best to throw out your gortex jacket as well and you might want t consider ripping up the stainmaster carpet in the lounge while you're at it oh and the steam iron.

dadpad
 
  1  
Reply Fri 1 Apr, 2011 07:38 pm
Richard Wiles thinks Teflon is a potential danger in the kitchen and is with a lobby group that's worried about a chemical used to make Teflon. This chemical is called per-fluoro-octanoic acid — PFOA.

....snip

Conclusion

So both sides of the argument agree that, used correctly, under normal conditions, your Teflon pans are perfectly safe.
It's important to note that no health authority has ever been worried enough to ban Teflon-coated non-stick pans in America, or anywhere else.

In the interests of prolonging the life of your cookware and for your own peace of mind, however, it pays to follow the manufacturer's instructions and not overheat your pots and pans.

Jason Hannah is from the He Cooks Cooking School.
Don't worry about those little bits of Teflon ending up inside you, though, because they're harmless.
0 Replies
 
ossobuco
 
  1  
Reply Fri 1 Apr, 2011 07:42 pm
@dadpad,
I've liked the tape in putting irrigation pipes together.

Well, whatever, maybe you don't get that.

Alternatives aren't all so swell.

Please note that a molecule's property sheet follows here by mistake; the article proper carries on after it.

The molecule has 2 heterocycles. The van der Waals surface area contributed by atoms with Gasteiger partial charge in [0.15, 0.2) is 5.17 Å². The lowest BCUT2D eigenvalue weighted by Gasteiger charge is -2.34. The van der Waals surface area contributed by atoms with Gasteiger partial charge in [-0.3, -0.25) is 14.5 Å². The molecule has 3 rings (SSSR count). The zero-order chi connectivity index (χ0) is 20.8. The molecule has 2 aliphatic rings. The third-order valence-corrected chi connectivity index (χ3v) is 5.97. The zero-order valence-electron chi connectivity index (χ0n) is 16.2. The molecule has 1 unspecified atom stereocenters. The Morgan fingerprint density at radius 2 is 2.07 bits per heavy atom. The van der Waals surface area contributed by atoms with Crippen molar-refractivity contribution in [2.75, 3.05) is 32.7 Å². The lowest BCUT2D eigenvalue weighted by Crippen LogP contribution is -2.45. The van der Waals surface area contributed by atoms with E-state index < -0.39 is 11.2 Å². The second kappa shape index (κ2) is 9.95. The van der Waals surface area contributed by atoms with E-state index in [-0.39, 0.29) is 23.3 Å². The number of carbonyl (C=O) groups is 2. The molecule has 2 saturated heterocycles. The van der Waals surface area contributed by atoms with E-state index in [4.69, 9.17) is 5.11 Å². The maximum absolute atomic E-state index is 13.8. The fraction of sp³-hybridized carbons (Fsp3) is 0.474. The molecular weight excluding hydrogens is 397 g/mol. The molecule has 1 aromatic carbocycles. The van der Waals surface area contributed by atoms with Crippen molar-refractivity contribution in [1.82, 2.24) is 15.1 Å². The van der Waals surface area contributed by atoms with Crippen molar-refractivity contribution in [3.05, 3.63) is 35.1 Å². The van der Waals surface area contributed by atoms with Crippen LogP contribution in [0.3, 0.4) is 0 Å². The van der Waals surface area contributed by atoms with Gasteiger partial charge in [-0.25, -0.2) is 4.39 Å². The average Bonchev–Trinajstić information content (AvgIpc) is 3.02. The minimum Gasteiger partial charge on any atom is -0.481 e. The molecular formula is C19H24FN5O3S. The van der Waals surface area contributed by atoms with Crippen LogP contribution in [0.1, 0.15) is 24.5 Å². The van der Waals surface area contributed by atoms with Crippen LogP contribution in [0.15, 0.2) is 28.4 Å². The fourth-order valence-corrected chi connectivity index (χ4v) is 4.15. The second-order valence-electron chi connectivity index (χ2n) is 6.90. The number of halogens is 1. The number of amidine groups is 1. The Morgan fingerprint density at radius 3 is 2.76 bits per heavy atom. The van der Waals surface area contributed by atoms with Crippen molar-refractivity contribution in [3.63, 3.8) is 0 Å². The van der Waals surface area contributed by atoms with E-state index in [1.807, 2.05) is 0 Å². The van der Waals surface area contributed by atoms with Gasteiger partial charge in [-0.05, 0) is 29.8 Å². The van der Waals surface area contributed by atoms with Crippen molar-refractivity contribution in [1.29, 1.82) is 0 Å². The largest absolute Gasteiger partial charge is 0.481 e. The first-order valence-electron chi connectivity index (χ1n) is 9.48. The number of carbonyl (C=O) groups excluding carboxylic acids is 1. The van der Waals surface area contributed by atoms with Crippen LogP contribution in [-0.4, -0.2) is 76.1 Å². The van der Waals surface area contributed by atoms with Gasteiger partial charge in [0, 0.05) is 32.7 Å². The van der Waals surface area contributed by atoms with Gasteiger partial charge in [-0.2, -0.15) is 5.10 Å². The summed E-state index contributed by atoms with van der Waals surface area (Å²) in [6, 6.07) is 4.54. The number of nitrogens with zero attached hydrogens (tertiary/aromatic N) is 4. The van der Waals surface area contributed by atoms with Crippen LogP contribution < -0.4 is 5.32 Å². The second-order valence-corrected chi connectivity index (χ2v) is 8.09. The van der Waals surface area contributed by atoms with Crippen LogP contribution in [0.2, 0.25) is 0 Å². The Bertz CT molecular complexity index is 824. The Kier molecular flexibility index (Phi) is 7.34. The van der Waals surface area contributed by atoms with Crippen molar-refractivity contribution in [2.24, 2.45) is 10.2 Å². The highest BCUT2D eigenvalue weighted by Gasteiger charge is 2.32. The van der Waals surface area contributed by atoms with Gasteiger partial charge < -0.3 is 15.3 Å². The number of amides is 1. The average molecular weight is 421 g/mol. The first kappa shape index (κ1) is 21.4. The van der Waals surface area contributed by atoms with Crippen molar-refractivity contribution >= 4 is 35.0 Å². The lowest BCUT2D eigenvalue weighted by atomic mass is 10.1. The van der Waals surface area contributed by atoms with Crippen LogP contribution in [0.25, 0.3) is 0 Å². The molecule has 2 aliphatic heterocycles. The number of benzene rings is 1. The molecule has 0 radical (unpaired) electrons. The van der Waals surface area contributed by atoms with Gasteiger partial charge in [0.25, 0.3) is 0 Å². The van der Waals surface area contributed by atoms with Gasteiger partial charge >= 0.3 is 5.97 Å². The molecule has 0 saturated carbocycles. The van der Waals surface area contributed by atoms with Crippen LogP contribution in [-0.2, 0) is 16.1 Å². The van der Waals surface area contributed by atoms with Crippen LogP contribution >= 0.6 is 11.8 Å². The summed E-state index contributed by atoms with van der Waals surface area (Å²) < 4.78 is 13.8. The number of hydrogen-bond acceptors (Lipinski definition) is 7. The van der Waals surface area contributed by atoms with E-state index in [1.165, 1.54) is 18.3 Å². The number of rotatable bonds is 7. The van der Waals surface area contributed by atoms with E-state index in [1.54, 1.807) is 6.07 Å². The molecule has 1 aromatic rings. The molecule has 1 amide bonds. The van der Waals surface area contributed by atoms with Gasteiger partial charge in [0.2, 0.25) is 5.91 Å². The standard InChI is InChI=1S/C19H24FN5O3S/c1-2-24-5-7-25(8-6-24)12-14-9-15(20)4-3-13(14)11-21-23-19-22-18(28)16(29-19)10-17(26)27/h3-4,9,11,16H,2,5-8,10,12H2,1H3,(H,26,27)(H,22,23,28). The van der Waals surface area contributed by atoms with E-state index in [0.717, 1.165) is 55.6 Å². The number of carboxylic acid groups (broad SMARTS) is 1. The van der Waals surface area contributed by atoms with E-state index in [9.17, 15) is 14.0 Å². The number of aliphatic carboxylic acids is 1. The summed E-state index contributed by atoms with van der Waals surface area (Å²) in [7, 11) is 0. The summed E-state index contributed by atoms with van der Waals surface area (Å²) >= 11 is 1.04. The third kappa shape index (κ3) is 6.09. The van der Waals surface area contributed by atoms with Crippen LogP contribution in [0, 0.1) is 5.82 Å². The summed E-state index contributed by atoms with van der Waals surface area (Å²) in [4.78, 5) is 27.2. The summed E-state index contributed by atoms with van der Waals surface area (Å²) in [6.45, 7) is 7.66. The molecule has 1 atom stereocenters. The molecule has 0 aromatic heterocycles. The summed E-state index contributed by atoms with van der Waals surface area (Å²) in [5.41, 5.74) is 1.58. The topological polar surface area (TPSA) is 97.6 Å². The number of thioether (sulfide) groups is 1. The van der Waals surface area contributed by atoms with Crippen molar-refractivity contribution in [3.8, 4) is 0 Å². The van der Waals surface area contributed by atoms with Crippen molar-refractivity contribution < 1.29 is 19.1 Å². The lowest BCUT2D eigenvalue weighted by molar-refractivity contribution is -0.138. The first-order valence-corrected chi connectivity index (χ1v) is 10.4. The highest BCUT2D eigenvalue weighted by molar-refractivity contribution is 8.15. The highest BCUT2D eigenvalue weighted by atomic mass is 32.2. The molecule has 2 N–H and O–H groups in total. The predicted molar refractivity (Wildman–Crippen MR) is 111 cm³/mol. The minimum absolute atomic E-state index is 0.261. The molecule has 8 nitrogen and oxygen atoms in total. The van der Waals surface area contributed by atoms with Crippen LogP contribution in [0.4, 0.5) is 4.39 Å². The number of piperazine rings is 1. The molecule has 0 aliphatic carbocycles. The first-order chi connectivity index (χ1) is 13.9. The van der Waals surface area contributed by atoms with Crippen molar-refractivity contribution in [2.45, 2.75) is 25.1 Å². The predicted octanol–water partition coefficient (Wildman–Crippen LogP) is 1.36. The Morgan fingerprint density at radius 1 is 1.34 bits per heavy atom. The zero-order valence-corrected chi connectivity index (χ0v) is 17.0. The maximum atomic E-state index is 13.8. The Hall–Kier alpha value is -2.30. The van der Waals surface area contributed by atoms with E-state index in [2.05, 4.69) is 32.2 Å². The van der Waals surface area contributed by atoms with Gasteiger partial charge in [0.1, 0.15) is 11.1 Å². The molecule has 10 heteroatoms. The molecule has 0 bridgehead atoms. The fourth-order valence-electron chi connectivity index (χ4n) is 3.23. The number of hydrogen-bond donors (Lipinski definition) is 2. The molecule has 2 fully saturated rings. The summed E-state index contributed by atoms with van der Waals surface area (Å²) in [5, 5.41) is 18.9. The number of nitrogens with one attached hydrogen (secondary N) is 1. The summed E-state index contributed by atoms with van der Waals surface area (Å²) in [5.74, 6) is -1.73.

Most of us in certain years that did major drip used a pvc delivery system to all those drippies over, like, a great many acres.
dadpad
 
  1  
Reply Fri 1 Apr, 2011 07:44 pm
@plainoldme,
Quote:
Should we as a society allow a known carcinogen to be manufactured?

The reason why scratched cookware shouldn't be used is that the non-stick coating is a carcinogen.

Thats wrong just plain wrong.

It has been labled as a possible carcinogen. Thats a lot lot different to "known". If you ate 1/2 kg of teflon each week for 10 years it MIGHT cause cancer. Then again so MIGHT just about anything else.
0 Replies
 
ossobuco
 
  1  
Reply Fri 1 Apr, 2011 07:46 pm
@ossobuco,
I admit I don't know if "plumbing tape" is a teflon product. I figure it precedes teflon.
roger
 
  1  
Reply Fri 1 Apr, 2011 08:11 pm
@ossobuco,
No. Before teflon tape, we used this gunk called 'pipe dope'. Pipes seal because the threads are tapered. 3/4 inch per foot if you care. Sadly, the threads often have imperfections from the cutting process, so we add a sealant.

Now, if the material is soft enough to deform when screwed together, we get an almost perfect fit. You've heard of a lead pipe cinch, of course. Naturally, we don't make frying pans out of lead, but there could well be some in our bodies from other sources.
ossobuco
 
  1  
Reply Fri 1 Apr, 2011 08:13 pm
@roger,
I've used pipe dope. When I don't remember..
ossobuco
 
  1  
Reply Fri 1 Apr, 2011 08:23 pm
@ossobuco,
I do admit to being the placer and the pipe sizer (and emitter namer) for bunches of acreage, plus all the the pumps needed and so on with calcs re elevation and pressure, yadda yadda. But until I did my own place I didn't entirely get it. In contrast to my boss, who was born laying pipe (kidding, kidding, he was born designing with his toes).

Gotta say, I liked the tape.
ossobuco
 
  1  
Reply Fri 1 Apr, 2011 08:27 pm
@ossobuco,
Oh, look, I've strayed from the topic again.

Still, I think the talk is useful - how to pinpoint what to be frightened of.
0 Replies